Market-Beating Pros Buying New Value Stock
When Apple (AAPL) reports its quarterly earnings this week it will be aiming for painfully lowered targets. During the quarter estimates fell 21% according to Factset, pretty much dragging down the entire info tech sector along with it. At the start of the quarter, earnings estimates for S&P 500 tech stocks was a soft -0.4%; by quarter end the sector’s expected earnings forecast was -6.5%.
And there’s nothing to suggest Apple will be regaining its mojo anytime soon. Yes, CEO Tim Cook has promised exciting new products starting in the 4th quarter. But as Fortune writer Adam Lashinsky devastatingly laid out in a recent article, any iWatch or iTV won’t be innovative, but iterative, as others -- Google (GOOG) for example -- are already out in the market with product or working on their own launches.
As Lashinsky posits, Apple is now run by an operator (Cook) not a creator (Jobs).
The piece is a compelling obituary for Apple, the growth stock star. From the introduction of the iPhone in June 2007 through early last fall, as seen in a stock chart, Apple had an epic run:
But then like big pharma watching a star drug go off-patent, Apple has had to contend with a flattening competitive field as the iPhone no longer dominates in an increasingly Android world. Meanwhile, the Apple pipeline has yet to deliver a replacement blockbuster. Since the pace of earnings growth started to slow last fall, the stock has shed shed more than one-third of its value.
But a dead growth stock can have a second life as a pretty compelling value stock. Granted, owning the stock during the transition is not recommended -- and it’s not clear if we’re done with most of the letting go -- but a few experienced value investors are beginning to nibble on Apple. A little financial analysis suggests why.
The T. Rowe Price (TROW) mutual fund group is a pretty interesting microcosm of the Apple transition conundrum. Two of T. Rowe Price’s solid growth-oriented mutual funds, T. Rowe Price Growth Stock fund and T. Rowe Price Blue Chip Growth, have been aggressively selling off their large positions in the first half of the year. For example, at the beginning of the year, T. Rowe Price Growth stock owned about 5.4 million shares of Apple, accounting for 9.5% of the $34 billion fund’s assets. At the end of June the fund owned just 850,000 shares. The fund’s shedding of Apple and the stock’s continued slump trimmed Apple’s position in the growth fund to just 1% at the end of June; Amazon (AMZN) is the top holding at both growth funds.
At a much more measured pace, Brian Rogers, long-time manager of the value-focused T. Rowe Price Equity Income has been building a small stake in Apple. Rogers is the poster manager for how active management can indeed work. Over the past 15 years his large-cap mutual fund generated a 6.3% annualized return, a full two percentage points ahead of the S&P 500.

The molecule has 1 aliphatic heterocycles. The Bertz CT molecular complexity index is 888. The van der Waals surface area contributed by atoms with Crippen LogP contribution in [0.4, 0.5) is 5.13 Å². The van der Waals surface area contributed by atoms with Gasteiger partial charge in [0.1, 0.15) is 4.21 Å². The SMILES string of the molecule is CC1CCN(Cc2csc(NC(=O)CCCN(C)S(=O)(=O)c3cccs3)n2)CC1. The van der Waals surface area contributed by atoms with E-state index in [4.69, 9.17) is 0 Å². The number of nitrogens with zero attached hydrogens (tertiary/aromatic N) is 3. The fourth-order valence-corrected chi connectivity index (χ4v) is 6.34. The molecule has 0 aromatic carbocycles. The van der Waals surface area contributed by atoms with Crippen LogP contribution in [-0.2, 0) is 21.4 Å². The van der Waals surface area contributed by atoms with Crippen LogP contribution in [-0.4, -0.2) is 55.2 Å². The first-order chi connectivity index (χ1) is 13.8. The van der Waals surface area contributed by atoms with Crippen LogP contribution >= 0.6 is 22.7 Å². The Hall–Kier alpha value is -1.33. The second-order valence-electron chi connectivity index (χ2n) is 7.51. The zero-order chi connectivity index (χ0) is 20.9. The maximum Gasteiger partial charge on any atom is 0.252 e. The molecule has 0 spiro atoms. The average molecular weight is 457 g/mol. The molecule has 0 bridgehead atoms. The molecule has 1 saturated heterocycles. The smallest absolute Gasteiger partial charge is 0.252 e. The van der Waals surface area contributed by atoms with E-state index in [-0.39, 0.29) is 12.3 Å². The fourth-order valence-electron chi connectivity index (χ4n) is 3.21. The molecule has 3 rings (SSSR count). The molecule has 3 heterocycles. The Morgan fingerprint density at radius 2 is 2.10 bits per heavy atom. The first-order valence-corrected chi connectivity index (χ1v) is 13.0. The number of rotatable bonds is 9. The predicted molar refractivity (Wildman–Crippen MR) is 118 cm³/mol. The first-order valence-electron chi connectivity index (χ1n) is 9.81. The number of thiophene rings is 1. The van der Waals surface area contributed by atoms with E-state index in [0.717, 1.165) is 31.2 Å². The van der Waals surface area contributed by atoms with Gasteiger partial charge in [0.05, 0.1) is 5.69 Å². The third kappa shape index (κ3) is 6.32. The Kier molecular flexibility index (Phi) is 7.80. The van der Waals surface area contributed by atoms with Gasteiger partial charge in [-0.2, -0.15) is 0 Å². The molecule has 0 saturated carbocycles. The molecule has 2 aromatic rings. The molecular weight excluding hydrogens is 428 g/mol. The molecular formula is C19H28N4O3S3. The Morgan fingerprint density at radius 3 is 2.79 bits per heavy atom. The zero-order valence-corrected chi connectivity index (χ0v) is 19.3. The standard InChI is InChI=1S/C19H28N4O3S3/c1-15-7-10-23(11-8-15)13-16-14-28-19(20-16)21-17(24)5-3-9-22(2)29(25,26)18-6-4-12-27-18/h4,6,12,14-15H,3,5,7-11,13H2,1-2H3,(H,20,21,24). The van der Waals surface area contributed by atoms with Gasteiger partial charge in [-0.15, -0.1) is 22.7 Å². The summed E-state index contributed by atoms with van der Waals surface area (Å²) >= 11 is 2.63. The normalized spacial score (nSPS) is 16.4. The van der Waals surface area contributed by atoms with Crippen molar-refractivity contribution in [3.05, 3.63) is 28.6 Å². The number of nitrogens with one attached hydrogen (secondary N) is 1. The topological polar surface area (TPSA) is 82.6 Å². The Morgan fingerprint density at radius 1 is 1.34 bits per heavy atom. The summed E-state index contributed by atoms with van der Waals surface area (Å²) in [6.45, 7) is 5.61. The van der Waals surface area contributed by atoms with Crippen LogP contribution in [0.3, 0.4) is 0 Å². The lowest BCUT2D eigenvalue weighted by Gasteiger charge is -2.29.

In the first quarter of this year he stuck a toe - -a very small toe – into the Apple waters; his initial stake was just 0.50% of Equity Income’s $27 billion asset base. In the second quarter another toe went in as the stake grew from 325,000 shares to 550,000 shares. The position is now about 0.80% of fund assets.
Clearly not a high conviction call, but worth keeping an eye on.
The value investors over at the Franklin Templeton Mutual series of funds (the shop Franklin bought from value legend Michael Price in 1996 ) have established bigger footprints in Apple. Mutual Global Discovery, Mutual Quest and Mutual Shares all initiated positions of at least 1% of fund assets in the first quarter. In the second quarter, Global Discovery and Quest added another 2O%+ to their positions; Apple accounted for 1.8% of Global Discovery at the end of the second quarter, and 2% of Mutual Quest.
Over at Legg Mason Value Trust, new manager Sam Peters boosted his Apple stake in the second quarter by more than 25%. During the past year he has traded in and out to maintain a 4% position in the stock, making it his second highest conviction holding, behind JPMorgan (JPM). Yes, this is the fund that Bill Miller nearly ran off the cliff from 2007-2010 with some large bets that went seriously sour. But since Peters formally took over a little more than a year ago he has quietly posted benchmark-beating returns. The large-cap fund ranks in the top 10% of similar funds over the past year and year-to-date, according to Morningstar.
It’s not especially hard to see the value case for Apple.
Yes, EPS fell off a very high cliff, but with it so did the stocks’s forward valuation. Again, if you rode that down, you’re pissed. If you’re looking in from the outside, however, you see some opportunity to pick up a much cheaper stock that continues to rake in revenue.
Moreover, in the first quarter of the year (Apple’s second quarter), management pretty much showed growth investors to the exit door when it announced plans to increase its stock repurchase plan from $10 billion to $60 billion by the end of 2015. That’s a signal it knows it can’t necessarily add enough value through organic earnings growth. At the same time, growth investors aren’t exactly interested in the fact that Apple’s new dividend policy has already paid out $7.5 billion over the past year.
For value investors that’s a nice cherry on top, especially given Apple’s ability to keep that dividend growing. Over the past 12 months, the dying growth stock still managed to generate $46.50 per share in free cash flow, a 6% rise over the prior year.
In terms of growth, the one given at Apple going forward is that it will be able to deliver plenty on the dividend front.
Carla Fried, a senior contributing editor at ycharts.com, has covered investing for more than 25 years. Her work appears in The New York Times, Bloomberg.com and Money Magazine. She can be reached at firstname.lastname@example.org. You can also request a demonstration of YCharts Platinum.